For example, as I’ve mentioned before, a music fan can acquire more music (mp3s) than this fan can expect to deal with in the old sense of ‘dealing.’ This is true for other resources, such as ebooks, articles, movies, software; is true for any ‘object of potential interest’ discovered in the web, (or candy shop,) of intended and unintended distribution.

Time deployment exists in various contexts. These contexts can be described too. (I’m fairly sure Shirkey’s idealization doesn’t wash, were it to be suffer the details.) I wonder if cognitive surplus is accompanied in specific cases with its own surplus-derived stress?

What would constitute a robust conceptual ecology with respect to the factors of time investment and anticipation of benefit? Each of these is a very broad brush. For example how would time spent commenting on blog posts be accounted for were some benefit to figure into the account?

Another feature–these days–I term, truncation. Twitter exemplifies this, yet, also there are the short form messages tacked to Facebook walls, terse emails, blog and forum comments, abbreviated annotations of various sorts, and, of course, text messages.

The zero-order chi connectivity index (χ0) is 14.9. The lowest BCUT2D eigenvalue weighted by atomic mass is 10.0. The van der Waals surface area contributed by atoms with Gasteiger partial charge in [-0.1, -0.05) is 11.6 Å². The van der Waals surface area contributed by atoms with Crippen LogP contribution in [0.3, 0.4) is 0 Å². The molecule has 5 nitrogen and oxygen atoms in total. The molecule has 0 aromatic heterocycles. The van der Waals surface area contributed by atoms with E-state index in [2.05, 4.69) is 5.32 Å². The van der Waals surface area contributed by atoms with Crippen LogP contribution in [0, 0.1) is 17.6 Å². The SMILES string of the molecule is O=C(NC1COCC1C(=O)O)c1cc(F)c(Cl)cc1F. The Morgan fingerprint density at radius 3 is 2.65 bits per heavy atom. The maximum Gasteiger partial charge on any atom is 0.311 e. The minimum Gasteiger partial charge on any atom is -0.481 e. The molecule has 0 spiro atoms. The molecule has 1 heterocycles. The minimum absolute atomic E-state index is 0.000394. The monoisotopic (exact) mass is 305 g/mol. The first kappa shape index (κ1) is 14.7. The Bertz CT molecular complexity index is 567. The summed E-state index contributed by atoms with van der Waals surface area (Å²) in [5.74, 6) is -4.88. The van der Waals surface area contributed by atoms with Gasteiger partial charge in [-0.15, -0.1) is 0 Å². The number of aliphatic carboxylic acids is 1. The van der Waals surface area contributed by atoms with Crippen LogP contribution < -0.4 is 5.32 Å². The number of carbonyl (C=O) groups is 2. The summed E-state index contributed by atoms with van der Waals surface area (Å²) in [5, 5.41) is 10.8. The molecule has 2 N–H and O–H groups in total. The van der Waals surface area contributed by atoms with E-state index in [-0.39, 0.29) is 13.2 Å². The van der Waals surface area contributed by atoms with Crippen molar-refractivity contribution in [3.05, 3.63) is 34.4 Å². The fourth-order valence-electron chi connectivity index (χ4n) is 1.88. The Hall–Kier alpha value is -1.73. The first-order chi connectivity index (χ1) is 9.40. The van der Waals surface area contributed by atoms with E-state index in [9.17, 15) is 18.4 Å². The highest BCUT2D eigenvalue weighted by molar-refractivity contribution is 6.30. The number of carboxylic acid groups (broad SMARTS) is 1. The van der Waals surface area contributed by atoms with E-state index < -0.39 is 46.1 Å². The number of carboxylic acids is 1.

I reckon truncation is not the result of having too much time.

Happiness Synthesized

excerpt

Facebook Tries to Monitor Happiness
By Chris Crum – Tue, 10/06/2009 – 16:31

Reveals Data Regarding the Moods of Users

Facebook has revealed the United States “Gross National Happiness,” the results of a study on the collective mood of Facebook users. Facebook “data scientists” started a project earlier in the year to measure the overall mood of people from the US on the social network, based on what they said in status updates.

The measurements come from the numbers of “positive” and “negative” words used in updates. It is unclear what words are considered positive and which ones are taken into account as negative.

“When people in their status updates use more positive words—or fewer negative words—then that day as a whole is counted as happier than usual,” says Adam D. I. Kramer, a Ph.D. student in social psychology at the University of Oregon and an intern on Facebook’s data team.

A context for: synthesis of happiness

Dan Gilbert, author of Stumbling on Happiness, challenges the idea that we’ll be miserable if we don’t get what we want. Our “psychological immune system” lets us feel truly happy even when things don’t go as planned.

Free Will and Facebook

You, like all adults, have free will. Then why do you feel manipulated on Facebook? Read the rest of this entry »